Where were you – and what did you do – during your PiA experience?
I taught English at Khon Kaen University in northeast Thailand from 2006-2007. It’s a small, industrial city near the border of Laos, and my students came mostly from Thailand’s agricultural, underdeveloped Isaan region. They were incredibly welcoming, generous, and inquisitive, and I spent most of my time letting them take me around to eat various things, and help me gain a grasp of basic Thai language sturdy enough to occasionally feed myself on my own.
This was Khon Kaen in the pre-Starbucks days, which makes me feel ancient, but at the time I just felt like a Chinese pop star. Which was strange, because I am not Chinese, but the nearly-all female English major cohort explained that I had “small eyes and white skin,” and therefore resembled a “Hong Kong man,” which justified their collective agreement that I was their most handsome teacher. Which was the weirdest backhanded compliment I’ve gotten to date. This was just one of the reasons that Khon Kaen was the best-kept secret in Thailand. Industrial, unglamorous, but full of amazingly welcoming, down-to earth people and phenomenal food. Just like New Jersey.
Looking back, what was one of the craziest or most interesting experiences you had while on PiA?
Something I read in one of the reports from the PiA fellow before me lead me believe it was a good idea to put myself in a 10-day silent meditation retreat in Chiang Mai. In a Buddhist temple overrun by stray dogs. In rainy season. Wearing only white. We were up at 4am taking ice showers and reciting the mantra “clean body clean body clean body.” Then we had two hours of meditation before eating rice and vegetables sitting in silence on the floor of the mess hall. Then a few more hours of sitting and walking meditation, before eating our second and final meal of rice and vegetables at 11am, and then nothing but hours of meditation that stretched on and on until we were finally allowed to lay down on our cell floors at 10pm.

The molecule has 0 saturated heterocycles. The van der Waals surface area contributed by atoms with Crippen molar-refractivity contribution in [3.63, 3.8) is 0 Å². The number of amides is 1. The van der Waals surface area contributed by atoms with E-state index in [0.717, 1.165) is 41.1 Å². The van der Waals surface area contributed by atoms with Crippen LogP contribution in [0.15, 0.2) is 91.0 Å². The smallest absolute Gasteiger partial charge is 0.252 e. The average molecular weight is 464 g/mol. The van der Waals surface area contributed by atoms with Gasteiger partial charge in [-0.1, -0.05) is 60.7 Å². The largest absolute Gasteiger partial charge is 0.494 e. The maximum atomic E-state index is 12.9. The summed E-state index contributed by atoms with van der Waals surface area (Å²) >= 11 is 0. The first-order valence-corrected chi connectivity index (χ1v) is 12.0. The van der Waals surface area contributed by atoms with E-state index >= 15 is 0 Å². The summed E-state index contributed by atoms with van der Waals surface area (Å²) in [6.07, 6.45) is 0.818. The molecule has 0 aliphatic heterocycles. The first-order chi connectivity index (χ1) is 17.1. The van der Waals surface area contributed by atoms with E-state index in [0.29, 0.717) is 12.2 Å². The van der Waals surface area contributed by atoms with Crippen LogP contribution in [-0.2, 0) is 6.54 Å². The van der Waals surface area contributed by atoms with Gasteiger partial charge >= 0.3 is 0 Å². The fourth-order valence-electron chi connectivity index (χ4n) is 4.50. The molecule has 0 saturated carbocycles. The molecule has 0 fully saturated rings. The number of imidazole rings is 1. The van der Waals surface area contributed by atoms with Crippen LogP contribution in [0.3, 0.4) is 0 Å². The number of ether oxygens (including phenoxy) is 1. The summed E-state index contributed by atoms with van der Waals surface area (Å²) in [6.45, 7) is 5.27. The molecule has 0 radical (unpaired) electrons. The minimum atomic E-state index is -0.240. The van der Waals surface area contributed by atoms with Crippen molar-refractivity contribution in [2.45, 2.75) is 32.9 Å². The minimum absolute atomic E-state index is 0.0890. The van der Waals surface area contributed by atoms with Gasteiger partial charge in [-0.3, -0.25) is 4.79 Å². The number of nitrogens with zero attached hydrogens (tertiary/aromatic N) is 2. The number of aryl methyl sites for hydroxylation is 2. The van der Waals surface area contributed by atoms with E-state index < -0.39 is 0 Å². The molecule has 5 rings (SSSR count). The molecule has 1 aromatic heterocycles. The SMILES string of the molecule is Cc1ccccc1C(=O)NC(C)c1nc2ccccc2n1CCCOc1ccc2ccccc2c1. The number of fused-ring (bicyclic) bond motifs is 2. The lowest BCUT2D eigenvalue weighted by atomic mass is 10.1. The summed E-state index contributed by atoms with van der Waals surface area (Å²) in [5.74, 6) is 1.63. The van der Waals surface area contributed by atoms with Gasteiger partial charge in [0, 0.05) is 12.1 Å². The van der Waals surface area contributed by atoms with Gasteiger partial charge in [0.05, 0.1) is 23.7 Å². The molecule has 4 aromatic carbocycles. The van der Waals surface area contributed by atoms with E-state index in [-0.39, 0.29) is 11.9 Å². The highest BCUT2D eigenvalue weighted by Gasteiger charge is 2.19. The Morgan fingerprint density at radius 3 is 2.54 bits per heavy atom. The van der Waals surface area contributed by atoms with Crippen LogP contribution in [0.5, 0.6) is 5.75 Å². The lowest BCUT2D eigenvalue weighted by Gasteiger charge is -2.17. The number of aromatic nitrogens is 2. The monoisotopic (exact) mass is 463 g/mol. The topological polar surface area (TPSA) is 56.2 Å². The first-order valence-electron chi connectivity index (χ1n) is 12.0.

I always thought the term “bored to tears” was hyperbolic. Not so. I grew to fantasize about chairs (there weren’t any) and such mentally stimulating activities as cleaning the bathroom or making a sandwich. When I emerged from 10 days of silence, Thaksin had been ousted in a military coup, and I had learned, viscerally, that everything, good or bad - from the easier moments when time seemed to speed up in my meditative trance, to fear of permanent nerve damage from losing all feeling in my crossed legs, to national governments - is impermanent.
What are you up to now?
I recently returned from three years in Italy, studying sustainable food and working in wine PR and food writing. It was about as horribly dull as it sounds. I’m now back in Brooklyn, working as the Program Manager for the League of Kitchens – an innovative cooking experience in which immigrants who are amazing home cooks teach workshops in their NYC apartments. We typically run 2-4 workshops per weekend, as well as various private/corporate/school events. These women have an incredible depth of culinary knowledge, and no shortage of inspirational personal stories. They come from 8 different countries - with representation from North, South, and Central Asia - so I get to access pretty much the best global cuisine happening in the city, in the intimate spaces of our instructors’ homes.
How did your PiA experience influence your subsequent path through career and life?
PiA definitely gave me the confidence to know that I could put myself in locations and situations far out of my comfort zone, and find a way to be ok. It also taught me that the best stories come from the situations that were the most uncomfortable at the time. I think that most of us who have had a PiA experience become mildly obsessed with the food of our host country, but I continue to be drawn to food as a way of understanding and experiencing the world, and as a powerful means of connecting people.
In a word or phrase, what was one of the most important things you gained as a result of your PiA experience?
Spice tolerance. 5% pain receptor damage, 95% womaning up.
What advice would you give current PiA fellows in the field?
The question “what’s the weirdest thing you’ve ever eaten” will probably come up for the rest of your life. If someone offers you a bizarre local delicacy, EAT IT. There are no half-hatched baby birds on the menus in Williamsburg. At least not yet. You won’t regret it.
And that advice probably applies to things that are not food as well. So have an attitude of saying yes (while not doing anything that would kick you off PiA insurance, or reduce your chances of being around for more adventures).
For more information about the League of Kitchens, or to register for a rad cooking workshop, visit www.leagueofkitchens.com.